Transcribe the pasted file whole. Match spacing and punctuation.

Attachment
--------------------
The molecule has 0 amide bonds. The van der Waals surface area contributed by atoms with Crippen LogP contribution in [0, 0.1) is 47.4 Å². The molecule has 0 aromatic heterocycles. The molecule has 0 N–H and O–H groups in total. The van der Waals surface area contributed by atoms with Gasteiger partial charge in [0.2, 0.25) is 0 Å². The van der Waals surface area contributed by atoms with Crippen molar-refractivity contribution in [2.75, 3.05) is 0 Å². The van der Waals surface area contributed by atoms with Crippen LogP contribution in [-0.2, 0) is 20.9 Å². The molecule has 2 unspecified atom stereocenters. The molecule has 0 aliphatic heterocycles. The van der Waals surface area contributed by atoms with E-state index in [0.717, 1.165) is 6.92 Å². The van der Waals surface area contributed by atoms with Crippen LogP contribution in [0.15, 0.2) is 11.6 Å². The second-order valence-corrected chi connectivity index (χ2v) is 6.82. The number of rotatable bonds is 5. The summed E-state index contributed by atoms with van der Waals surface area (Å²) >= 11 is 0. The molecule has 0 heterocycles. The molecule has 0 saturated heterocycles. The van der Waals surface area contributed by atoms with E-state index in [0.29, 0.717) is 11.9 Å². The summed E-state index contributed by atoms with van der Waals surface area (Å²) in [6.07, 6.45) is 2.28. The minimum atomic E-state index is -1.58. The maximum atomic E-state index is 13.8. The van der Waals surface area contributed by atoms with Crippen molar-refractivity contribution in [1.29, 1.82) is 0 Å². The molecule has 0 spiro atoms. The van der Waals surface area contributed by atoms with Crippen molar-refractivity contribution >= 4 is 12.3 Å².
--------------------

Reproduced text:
The molecule has 0 amide bonds. The van der Waals surface area contributed by atoms with Crippen LogP contribution in [0, 0.1) is 47.4 Å². The molecule has 0 aromatic heterocycles. The molecule has 0 N–H and O–H groups in total. The van der Waals surface area contributed by atoms with Gasteiger partial charge in [0.2, 0.25) is 0 Å². The van der Waals surface area contributed by atoms with Crippen molar-refractivity contribution in [2.75, 3.05) is 0 Å². The van der Waals surface area contributed by atoms with Crippen LogP contribution in [-0.2, 0) is 20.9 Å². The molecule has 2 unspecified atom stereocenters. The molecule has 0 aliphatic heterocycles. The van der Waals surface area contributed by atoms with E-state index in [0.717, 1.165) is 6.92 Å². The van der Waals surface area contributed by atoms with Crippen LogP contribution in [0.15, 0.2) is 11.6 Å². The second-order valence-corrected chi connectivity index (χ2v) is 6.82. The number of rotatable bonds is 5. The summed E-state index contributed by atoms with van der Waals surface area (Å²) >= 11 is 0. The molecule has 0 heterocycles. The molecule has 0 saturated heterocycles. The van der Waals surface area contributed by atoms with E-state index in [0.29, 0.717) is 11.9 Å². The summed E-state index contributed by atoms with van der Waals surface area (Å²) in [6.07, 6.45) is 2.28. The minimum atomic E-state index is -1.58. The maximum atomic E-state index is 13.8. The van der Waals surface area contributed by atoms with Crippen molar-refractivity contribution in [1.29, 1.82) is 0 Å². The molecule has 0 spiro atoms. The van der Waals surface area contributed by atoms with Crippen molar-refractivity contribution >= 4 is 12.3 Å².